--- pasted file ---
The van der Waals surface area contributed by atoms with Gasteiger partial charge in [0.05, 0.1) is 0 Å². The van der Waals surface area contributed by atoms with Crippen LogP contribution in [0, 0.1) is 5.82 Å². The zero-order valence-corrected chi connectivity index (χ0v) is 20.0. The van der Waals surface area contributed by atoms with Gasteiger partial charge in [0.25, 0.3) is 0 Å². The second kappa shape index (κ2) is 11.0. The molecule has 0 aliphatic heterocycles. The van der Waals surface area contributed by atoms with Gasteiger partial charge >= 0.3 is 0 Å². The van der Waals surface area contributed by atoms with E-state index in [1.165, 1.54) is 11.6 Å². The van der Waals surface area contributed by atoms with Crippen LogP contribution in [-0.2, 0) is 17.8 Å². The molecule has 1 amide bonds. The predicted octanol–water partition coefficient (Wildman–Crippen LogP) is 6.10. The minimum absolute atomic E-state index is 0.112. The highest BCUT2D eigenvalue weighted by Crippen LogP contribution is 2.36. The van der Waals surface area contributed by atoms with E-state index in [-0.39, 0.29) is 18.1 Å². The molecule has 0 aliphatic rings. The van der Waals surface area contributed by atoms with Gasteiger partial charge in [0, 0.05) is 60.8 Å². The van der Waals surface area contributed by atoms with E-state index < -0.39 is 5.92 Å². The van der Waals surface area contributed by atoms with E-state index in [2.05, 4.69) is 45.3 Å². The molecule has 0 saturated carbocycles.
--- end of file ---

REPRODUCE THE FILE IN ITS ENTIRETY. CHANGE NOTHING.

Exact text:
The van der Waals surface area contributed by atoms with Gasteiger partial charge in [0.05, 0.1) is 0 Å². The van der Waals surface area contributed by atoms with Crippen LogP contribution in [0, 0.1) is 5.82 Å². The zero-order valence-corrected chi connectivity index (χ0v) is 20.0. The van der Waals surface area contributed by atoms with Gasteiger partial charge in [0.25, 0.3) is 0 Å². The second kappa shape index (κ2) is 11.0. The molecule has 0 aliphatic heterocycles. The van der Waals surface area contributed by atoms with Gasteiger partial charge >= 0.3 is 0 Å². The van der Waals surface area contributed by atoms with E-state index in [1.165, 1.54) is 11.6 Å². The van der Waals surface area contributed by atoms with Crippen LogP contribution in [-0.2, 0) is 17.8 Å². The molecule has 1 amide bonds. The predicted octanol–water partition coefficient (Wildman–Crippen LogP) is 6.10. The minimum absolute atomic E-state index is 0.112. The highest BCUT2D eigenvalue weighted by Crippen LogP contribution is 2.36. The van der Waals surface area contributed by atoms with E-state index in [-0.39, 0.29) is 18.1 Å². The molecule has 0 aliphatic rings. The van der Waals surface area contributed by atoms with Gasteiger partial charge in [0, 0.05) is 60.8 Å². The van der Waals surface area contributed by atoms with E-state index < -0.39 is 5.92 Å². The van der Waals surface area contributed by atoms with E-state index in [2.05, 4.69) is 45.3 Å². The molecule has 0 saturated carbocycles.